| July 9
July 9 Investors who want to put money behind
the idea that female leadership helps companies excel will have
a new way to invest on Thursday when Barclays Bank PLC
launches the Barclays Women in Leadership Total Return Index and
The new index will be composed of companies with a female
chief executive officer or women making up at least one-fourth
of the board of directors, Barclays said on Wednesday in
In addition to these requirements, companies will have to
meet specific market capitalization and trading volume
thresholds to be included, the London-based bank said.
The Barclays ETNs will track the index and trade under the
ticker symbol "WIL" on the NYSE Arca Exchange. In connection
with the launch, Barclays executives will ring the opening bell
of the New York Stock Exchange on Thursday.
The ETNs are senior unsecured unsubordinated debt.
Barbara Byrne, vice chairman in investment banking at
Barclays, said she believes the ETNs will serve as a
market-based approach to produce change.
"Women are significantly underrepresented in corporate
executive leadership, yet a growing body of third-party research
suggests that gender-diverse leadership may correlate with
relatively stronger corporate performance, as compared to
companies with less gender-diverse leadership," Byrne said in a
The Barclays index and ETNs are the latest in a line of
similar "bets on women" products in personal finance. In the
past year, Sallie Krawcheck, the former president of global
wealth and investment management at Bank of America, has put her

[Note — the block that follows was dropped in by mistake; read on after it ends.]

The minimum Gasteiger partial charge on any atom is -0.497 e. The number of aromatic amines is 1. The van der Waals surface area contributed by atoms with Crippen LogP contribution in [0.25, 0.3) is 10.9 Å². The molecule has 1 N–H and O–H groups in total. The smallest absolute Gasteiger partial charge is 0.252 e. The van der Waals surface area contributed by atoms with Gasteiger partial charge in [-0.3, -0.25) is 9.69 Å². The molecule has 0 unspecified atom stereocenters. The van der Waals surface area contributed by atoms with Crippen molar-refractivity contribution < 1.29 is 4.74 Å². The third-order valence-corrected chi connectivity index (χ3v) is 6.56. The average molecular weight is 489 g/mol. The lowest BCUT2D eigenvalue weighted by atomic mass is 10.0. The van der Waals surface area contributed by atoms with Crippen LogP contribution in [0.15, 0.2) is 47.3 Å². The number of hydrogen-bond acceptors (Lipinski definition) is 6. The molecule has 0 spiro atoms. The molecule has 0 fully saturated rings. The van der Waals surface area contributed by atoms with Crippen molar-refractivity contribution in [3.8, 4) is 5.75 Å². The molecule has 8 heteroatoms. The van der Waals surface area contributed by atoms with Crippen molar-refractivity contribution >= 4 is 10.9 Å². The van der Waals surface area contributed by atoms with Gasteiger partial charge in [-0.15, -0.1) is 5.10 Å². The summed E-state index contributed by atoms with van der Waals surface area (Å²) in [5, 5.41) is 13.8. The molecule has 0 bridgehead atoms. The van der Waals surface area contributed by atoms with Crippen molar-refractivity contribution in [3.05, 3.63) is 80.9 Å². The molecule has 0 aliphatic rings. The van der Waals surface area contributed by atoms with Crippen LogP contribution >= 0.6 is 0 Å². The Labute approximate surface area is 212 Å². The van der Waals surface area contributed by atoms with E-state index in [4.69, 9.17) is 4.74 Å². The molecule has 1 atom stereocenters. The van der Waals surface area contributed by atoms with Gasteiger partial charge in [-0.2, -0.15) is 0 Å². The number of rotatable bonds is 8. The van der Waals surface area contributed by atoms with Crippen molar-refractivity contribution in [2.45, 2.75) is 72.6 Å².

high-profile imprimatur on two more.
Krawcheck has talked about her investments in the "No Glass
Ceilings" thematic index, which tracks around two dozen
companies run by women. In June, she launched the Pax Ellevate
Global Women's Index Fund - co-branded with the
Ellevate professional women's network, formerly known as 85
Broads, a name that was a play on the location of Goldman Sachs'
former New York headquarters. She bought the women's
professional network in 2013.
The Pax Ellevate fund owns the stocks of companies,
including Avon Products Inc and Procter & Gamble Co
, that are viewed as "advancing women's leadership." That
quality is measured by a proprietary analytical tool that takes
into account the proportion of women on the board of directors,
in executive management and in C-level roles, among other
Dave Nadig, chief investment officer of ETF.com, which
provides research and analysis of exchange-traded funds, said
that values-based funds can be hard to sell to investors.
"People usually don't think the same way about their values
when making investment decisions," Nadig said. "They don't put
that filter on when thinking about their portfolios."
(Reporting by Michael Leibel; Additional reporting by Ashley
Lau and Anna Sussman; Editing by Jan Paschal)